Defying the trade paperback design standard to most literary journals, The Briar Cliff Review is a magazine-size book with thick, glossy paper and an evocative array of crystal-clear full-color artwork scattered throughout. To peruse this journal is an enjoyable sensory experience, and I found myself savoring the pure pleasure induced by the design as much as I savored the contents, which are substantial: 28 poems, 6 stories, 3 nonfiction pieces grouped under the unique heading “Reflective”, 4 articles or exhibits dealing with the “Siouxland” surrounding Briar Cliff’s Sioux City origins, and 3 book reviews. The short stories here are highly literary, somewhat ponderously paced, and ultimately very winning in their shared reluctance to undercut the human mysteries they present.
  • Issue Number Volume 8 Number 2
  • Published Date Summer/Fall 2004
Probably one of the most unassumingly designed literary journals, The Baltimore Review stands up to the best of them with fiction, nonfiction, poetry, and book reviews that all have that special glint of treasures presented with a knowing wink of editorial conviction. This issue features six short stories, all impressively artful and absorbing. Joe Schall’s “Opossum”, winner of TBR’s 2003 Short Fiction Competition, treads with not a single unsure step the bizarre territory of agoraphobia, etymology, toxicology, and marsupials, blending it all together with a thematic grace that left me moved by the feeling that I’d just read one of the year’s best stories.
  • Issue Number Volume 7 Number 2
  • Published Date Summer/Fall 2003
Sponsored by the Baltimore Writers’ Alliance, this journal features “the short stories and poetry of writers from the Baltimore area and beyond.” There are more writers representing “beyond” this issue, including Virgil Suarez of Florida who must certainly be among the top two or three most frequently published poets in literary journals in the country. His “Recitative of a Moment’s Fugue” is a fine example of why: “In Havana the old street vendors / sell their coconut death masks, / fiber-wigged, a kiss of crimson lips” – he is undoubtedly the best known writer to appear in this issue.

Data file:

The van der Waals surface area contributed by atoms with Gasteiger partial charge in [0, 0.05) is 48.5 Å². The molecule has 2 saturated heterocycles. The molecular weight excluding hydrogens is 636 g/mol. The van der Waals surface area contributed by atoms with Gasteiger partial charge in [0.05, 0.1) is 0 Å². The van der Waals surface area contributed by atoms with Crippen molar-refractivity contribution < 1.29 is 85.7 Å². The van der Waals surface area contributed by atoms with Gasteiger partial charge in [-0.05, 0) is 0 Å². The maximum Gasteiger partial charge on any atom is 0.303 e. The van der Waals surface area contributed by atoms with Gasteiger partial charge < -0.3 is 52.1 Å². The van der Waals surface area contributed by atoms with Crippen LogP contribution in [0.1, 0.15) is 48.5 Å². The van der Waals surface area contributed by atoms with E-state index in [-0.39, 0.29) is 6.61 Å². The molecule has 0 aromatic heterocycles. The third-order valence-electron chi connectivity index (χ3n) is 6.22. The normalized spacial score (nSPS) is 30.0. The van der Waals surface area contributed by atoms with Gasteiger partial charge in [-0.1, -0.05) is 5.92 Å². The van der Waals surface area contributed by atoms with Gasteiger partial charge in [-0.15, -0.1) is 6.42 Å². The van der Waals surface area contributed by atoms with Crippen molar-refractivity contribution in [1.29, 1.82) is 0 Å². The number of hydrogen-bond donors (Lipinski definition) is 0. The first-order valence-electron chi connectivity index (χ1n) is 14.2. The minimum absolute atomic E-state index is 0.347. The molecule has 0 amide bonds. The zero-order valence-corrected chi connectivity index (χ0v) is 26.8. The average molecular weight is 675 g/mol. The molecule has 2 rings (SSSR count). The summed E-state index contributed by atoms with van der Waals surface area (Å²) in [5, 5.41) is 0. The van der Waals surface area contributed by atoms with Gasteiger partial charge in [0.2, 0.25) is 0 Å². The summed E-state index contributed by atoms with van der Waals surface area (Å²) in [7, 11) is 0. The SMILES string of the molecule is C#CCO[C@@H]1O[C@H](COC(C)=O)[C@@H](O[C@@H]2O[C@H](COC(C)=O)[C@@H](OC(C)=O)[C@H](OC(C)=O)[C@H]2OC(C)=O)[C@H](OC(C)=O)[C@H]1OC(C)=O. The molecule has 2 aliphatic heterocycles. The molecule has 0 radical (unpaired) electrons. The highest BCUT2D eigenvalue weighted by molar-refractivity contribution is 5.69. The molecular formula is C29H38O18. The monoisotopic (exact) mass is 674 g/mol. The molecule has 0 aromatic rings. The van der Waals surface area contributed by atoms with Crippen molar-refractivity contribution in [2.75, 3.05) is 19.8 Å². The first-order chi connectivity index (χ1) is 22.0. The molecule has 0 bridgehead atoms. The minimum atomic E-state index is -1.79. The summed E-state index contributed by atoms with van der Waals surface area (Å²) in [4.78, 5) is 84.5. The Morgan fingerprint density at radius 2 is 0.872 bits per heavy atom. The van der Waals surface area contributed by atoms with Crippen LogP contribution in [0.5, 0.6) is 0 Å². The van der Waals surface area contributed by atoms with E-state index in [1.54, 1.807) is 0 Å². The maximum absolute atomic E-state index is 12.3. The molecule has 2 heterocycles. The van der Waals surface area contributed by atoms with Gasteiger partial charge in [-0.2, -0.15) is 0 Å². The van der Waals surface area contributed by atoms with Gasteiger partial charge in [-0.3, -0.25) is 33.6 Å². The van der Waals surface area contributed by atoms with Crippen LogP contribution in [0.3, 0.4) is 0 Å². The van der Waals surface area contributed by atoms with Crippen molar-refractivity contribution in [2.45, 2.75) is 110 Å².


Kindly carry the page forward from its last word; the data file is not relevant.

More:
Beloit Poetry Journal is one of the journals that poetry junkies in the know call a must-read because of the consistent quality of the poetry they publish, the freshness of the voices, and the terrific reviews. There can be no “ho-hum” response to this journal. In this slim but mighty issue, not only did I thrill to the emotional zing and wit of every single poem, I delighted in editor Marion Stocking’s review roundup of recent books by poets on poetry. Her pithy, intelligent descriptions helped me sort my own shopping list (check Roethke’s On Poetry and Craft, check Kim Stafford’s The Muses Among Us…) The melancholy themes of many of the poems here revolve around social, political and financial injustices, like Nicole Cooley’s “Madame X—about the connection between the famous portrait and a murdered girl X in the Bronx and a baby X in an ICU. The language in many of these poems leans towards the lyrical, as these lines illustrate, from Corinne Lee’s “Fulgent” about a poet who reads futures in palms in a concentration camp to save his life:
Bathtub Gin is an irreverent little saddle-stitched journal that will appeal to those who love the literary world but could care less about the more academic aspects. This issue includes an interview with writer Mark Terrill, along with four of his poems, a series of photographs by Caryn Thurman, a couple of short prose pieces and an array of short poems, as well as some small illustrations by Harland Ristau. 
  • Issue Number Volume 4 Number 1
  • Published Date 2008
  • Publication Cycle Biannual
The Burnside Review’s CD-case size fits snugly in my purse, a place from where I’ve pulled and read it the last couple weeks, despite the fact the issue is all about LA, and I’m a snobby Portlander. Sid Miller, Burnside Review’s editor, acknowledges the Portlander’s aversion to LA, then shows it’s unfounded – at least literary-wise – by including excellent LA writers and writing.
  • Issue Number Volume 28 Issue 4
  • Published Date July/August 2008
  • Publication Cycle Bimonthly